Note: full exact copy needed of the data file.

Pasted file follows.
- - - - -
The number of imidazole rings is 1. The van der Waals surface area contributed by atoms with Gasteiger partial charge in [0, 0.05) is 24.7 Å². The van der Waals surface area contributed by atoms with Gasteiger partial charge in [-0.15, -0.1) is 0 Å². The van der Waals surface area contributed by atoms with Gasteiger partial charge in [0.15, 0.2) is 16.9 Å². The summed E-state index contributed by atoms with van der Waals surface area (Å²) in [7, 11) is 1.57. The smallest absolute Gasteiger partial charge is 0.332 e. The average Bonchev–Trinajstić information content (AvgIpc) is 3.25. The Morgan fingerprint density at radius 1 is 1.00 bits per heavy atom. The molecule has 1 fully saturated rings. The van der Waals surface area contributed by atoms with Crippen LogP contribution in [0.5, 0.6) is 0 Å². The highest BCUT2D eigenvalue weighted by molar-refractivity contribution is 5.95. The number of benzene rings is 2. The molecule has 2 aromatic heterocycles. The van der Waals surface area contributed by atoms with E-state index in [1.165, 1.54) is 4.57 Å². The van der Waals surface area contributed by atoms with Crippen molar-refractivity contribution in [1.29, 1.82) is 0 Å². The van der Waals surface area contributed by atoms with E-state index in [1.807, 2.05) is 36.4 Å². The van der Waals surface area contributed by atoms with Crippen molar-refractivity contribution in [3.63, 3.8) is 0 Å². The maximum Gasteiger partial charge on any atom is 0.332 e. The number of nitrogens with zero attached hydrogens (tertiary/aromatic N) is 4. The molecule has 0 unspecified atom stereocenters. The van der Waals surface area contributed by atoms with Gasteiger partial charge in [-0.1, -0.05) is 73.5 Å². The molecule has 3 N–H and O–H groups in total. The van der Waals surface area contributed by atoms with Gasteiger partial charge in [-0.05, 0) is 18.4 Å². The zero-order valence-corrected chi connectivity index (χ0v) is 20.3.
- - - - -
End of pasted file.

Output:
The number of imidazole rings is 1. The van der Waals surface area contributed by atoms with Gasteiger partial charge in [0, 0.05) is 24.7 Å². The van der Waals surface area contributed by atoms with Gasteiger partial charge in [-0.15, -0.1) is 0 Å². The van der Waals surface area contributed by atoms with Gasteiger partial charge in [0.15, 0.2) is 16.9 Å². The summed E-state index contributed by atoms with van der Waals surface area (Å²) in [7, 11) is 1.57. The smallest absolute Gasteiger partial charge is 0.332 e. The average Bonchev–Trinajstić information content (AvgIpc) is 3.25. The Morgan fingerprint density at radius 1 is 1.00 bits per heavy atom. The molecule has 1 fully saturated rings. The van der Waals surface area contributed by atoms with Crippen LogP contribution in [0.5, 0.6) is 0 Å². The highest BCUT2D eigenvalue weighted by molar-refractivity contribution is 5.95. The number of benzene rings is 2. The molecule has 2 aromatic heterocycles. The van der Waals surface area contributed by atoms with E-state index in [1.165, 1.54) is 4.57 Å². The van der Waals surface area contributed by atoms with Crippen molar-refractivity contribution in [1.29, 1.82) is 0 Å². The van der Waals surface area contributed by atoms with E-state index in [1.807, 2.05) is 36.4 Å². The van der Waals surface area contributed by atoms with Crippen molar-refractivity contribution in [3.63, 3.8) is 0 Å². The maximum Gasteiger partial charge on any atom is 0.332 e. The number of nitrogens with zero attached hydrogens (tertiary/aromatic N) is 4. The molecule has 0 unspecified atom stereocenters. The van der Waals surface area contributed by atoms with Gasteiger partial charge in [-0.1, -0.05) is 73.5 Å². The molecule has 3 N–H and O–H groups in total. The van der Waals surface area contributed by atoms with Gasteiger partial charge in [-0.05, 0) is 18.4 Å². The zero-order valence-corrected chi connectivity index (χ0v) is 20.3.